From the beginning of the production process, he continues, the publishers involved felt "a sense of pending triumph and of crossing a new threshold." After the project's end, in 1947, this instinct was borne out: by 1949, softcovers were outselling hardback books by 10 percent.
So the next time you dog-ear a page of your pocket paperback and slip it into your jacket to accompany you on your commute, think of a soldier. They're a big part of why it fits.
I don’t know about you, but I can’t wait to get my hands on some fucking gourds and arrange them in a horn-shaped basket on my dining room table. That shit is going to look so seasonal. I’m about to head up to the attic right now to find that wicker fucker, dust it off, and jam it with an insanely ornate assortment of shellacked vegetables. When my guests come over it’s gonna be like, BLAMMO! Check out my shellacked decorative vegetables, assholes. Guess what season it is — fucking fall. There’s a nip in the air and my house is full of mutant fucking squash.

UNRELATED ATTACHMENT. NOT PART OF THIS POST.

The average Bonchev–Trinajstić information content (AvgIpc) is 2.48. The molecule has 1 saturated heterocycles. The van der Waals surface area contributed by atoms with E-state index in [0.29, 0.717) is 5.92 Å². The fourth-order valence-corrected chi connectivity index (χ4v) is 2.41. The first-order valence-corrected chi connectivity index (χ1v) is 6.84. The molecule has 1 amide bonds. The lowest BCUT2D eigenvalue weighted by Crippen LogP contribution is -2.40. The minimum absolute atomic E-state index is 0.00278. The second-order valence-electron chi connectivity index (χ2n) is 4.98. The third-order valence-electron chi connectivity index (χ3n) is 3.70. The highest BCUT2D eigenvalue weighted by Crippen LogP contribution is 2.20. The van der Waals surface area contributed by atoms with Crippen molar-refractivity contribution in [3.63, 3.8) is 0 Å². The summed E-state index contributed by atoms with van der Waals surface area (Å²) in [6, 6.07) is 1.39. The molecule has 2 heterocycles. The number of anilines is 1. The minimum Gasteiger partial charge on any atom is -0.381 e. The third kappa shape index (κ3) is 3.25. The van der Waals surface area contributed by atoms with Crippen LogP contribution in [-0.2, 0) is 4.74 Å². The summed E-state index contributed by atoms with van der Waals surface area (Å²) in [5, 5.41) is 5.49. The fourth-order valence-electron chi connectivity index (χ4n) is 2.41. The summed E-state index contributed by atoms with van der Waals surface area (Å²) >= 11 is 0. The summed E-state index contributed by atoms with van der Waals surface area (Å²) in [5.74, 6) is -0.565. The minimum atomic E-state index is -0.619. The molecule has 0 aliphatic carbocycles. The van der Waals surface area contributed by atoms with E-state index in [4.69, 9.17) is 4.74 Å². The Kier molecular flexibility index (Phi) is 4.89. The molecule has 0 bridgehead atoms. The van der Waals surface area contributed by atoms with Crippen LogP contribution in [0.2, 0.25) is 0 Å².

I may even throw some multi-colored leaves into the mix, all haphazard like a crisp October breeze just blew through and fucked that shit up. Then I’m going to get to work on making a beautiful fucking gourd necklace for myself. People are going to be like, “Aren’t those gourds straining your neck?” And I’m just going to thread another gourd onto my necklace without breaking their gaze and quietly reply, “It’s fall, fuckfaces. You’re either ready to reap this freaky-assed harvest or you’re not.”